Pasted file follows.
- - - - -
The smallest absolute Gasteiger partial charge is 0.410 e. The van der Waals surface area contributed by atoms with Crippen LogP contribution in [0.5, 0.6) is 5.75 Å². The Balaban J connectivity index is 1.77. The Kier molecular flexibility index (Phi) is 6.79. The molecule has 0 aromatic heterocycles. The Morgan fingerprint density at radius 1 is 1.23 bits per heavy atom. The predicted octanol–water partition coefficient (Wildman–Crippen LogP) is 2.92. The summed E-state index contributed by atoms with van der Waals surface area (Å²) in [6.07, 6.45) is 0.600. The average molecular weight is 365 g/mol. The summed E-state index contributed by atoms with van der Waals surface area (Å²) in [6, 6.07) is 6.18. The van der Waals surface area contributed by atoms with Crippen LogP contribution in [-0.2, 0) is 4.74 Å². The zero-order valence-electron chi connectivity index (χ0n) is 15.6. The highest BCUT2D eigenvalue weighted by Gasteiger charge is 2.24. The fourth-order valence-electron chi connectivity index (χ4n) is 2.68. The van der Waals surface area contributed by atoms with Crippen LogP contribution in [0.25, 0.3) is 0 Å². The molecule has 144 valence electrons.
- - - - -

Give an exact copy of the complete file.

The smallest absolute Gasteiger partial charge is 0.410 e. The van der Waals surface area contributed by atoms with Crippen LogP contribution in [0.5, 0.6) is 5.75 Å². The Balaban J connectivity index is 1.77. The Kier molecular flexibility index (Phi) is 6.79. The molecule has 0 aromatic heterocycles. The Morgan fingerprint density at radius 1 is 1.23 bits per heavy atom. The predicted octanol–water partition coefficient (Wildman–Crippen LogP) is 2.92. The summed E-state index contributed by atoms with van der Waals surface area (Å²) in [6.07, 6.45) is 0.600. The average molecular weight is 365 g/mol. The summed E-state index contributed by atoms with van der Waals surface area (Å²) in [6, 6.07) is 6.18. The van der Waals surface area contributed by atoms with Crippen LogP contribution in [-0.2, 0) is 4.74 Å². The zero-order valence-electron chi connectivity index (χ0n) is 15.6. The highest BCUT2D eigenvalue weighted by Gasteiger charge is 2.24. The fourth-order valence-electron chi connectivity index (χ4n) is 2.68. The van der Waals surface area contributed by atoms with Crippen LogP contribution in [0.25, 0.3) is 0 Å². The molecule has 144 valence electrons.